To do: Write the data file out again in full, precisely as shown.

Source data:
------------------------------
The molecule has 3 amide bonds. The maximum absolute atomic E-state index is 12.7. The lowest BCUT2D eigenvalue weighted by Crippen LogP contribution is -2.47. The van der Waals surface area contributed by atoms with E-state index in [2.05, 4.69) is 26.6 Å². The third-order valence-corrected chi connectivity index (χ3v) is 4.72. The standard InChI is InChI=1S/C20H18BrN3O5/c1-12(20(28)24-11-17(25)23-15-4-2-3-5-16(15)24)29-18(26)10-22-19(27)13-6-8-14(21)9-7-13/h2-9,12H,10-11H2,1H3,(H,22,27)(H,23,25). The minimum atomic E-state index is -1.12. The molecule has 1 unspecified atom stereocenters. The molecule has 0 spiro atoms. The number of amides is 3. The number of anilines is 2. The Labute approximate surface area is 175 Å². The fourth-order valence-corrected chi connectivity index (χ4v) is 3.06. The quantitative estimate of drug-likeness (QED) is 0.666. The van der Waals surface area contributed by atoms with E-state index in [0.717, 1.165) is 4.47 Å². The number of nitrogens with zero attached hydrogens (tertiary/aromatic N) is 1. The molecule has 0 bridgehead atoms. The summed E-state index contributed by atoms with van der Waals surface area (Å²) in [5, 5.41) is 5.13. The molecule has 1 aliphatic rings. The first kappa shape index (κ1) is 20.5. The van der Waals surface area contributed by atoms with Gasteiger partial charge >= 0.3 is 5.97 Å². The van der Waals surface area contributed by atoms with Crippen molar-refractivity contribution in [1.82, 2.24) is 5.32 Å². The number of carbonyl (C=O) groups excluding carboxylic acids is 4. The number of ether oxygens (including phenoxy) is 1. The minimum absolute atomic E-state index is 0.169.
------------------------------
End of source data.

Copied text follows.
The molecule has 3 amide bonds. The maximum absolute atomic E-state index is 12.7. The lowest BCUT2D eigenvalue weighted by Crippen LogP contribution is -2.47. The van der Waals surface area contributed by atoms with E-state index in [2.05, 4.69) is 26.6 Å². The third-order valence-corrected chi connectivity index (χ3v) is 4.72. The standard InChI is InChI=1S/C20H18BrN3O5/c1-12(20(28)24-11-17(25)23-15-4-2-3-5-16(15)24)29-18(26)10-22-19(27)13-6-8-14(21)9-7-13/h2-9,12H,10-11H2,1H3,(H,22,27)(H,23,25). The minimum atomic E-state index is -1.12. The molecule has 1 unspecified atom stereocenters. The molecule has 0 spiro atoms. The number of amides is 3. The number of anilines is 2. The Labute approximate surface area is 175 Å². The fourth-order valence-corrected chi connectivity index (χ4v) is 3.06. The quantitative estimate of drug-likeness (QED) is 0.666. The van der Waals surface area contributed by atoms with E-state index in [0.717, 1.165) is 4.47 Å². The number of nitrogens with zero attached hydrogens (tertiary/aromatic N) is 1. The molecule has 0 bridgehead atoms. The summed E-state index contributed by atoms with van der Waals surface area (Å²) in [5, 5.41) is 5.13. The molecule has 1 aliphatic rings. The first kappa shape index (κ1) is 20.5. The van der Waals surface area contributed by atoms with Gasteiger partial charge >= 0.3 is 5.97 Å². The van der Waals surface area contributed by atoms with Crippen molar-refractivity contribution in [1.82, 2.24) is 5.32 Å². The number of carbonyl (C=O) groups excluding carboxylic acids is 4. The number of ether oxygens (including phenoxy) is 1. The minimum absolute atomic E-state index is 0.169.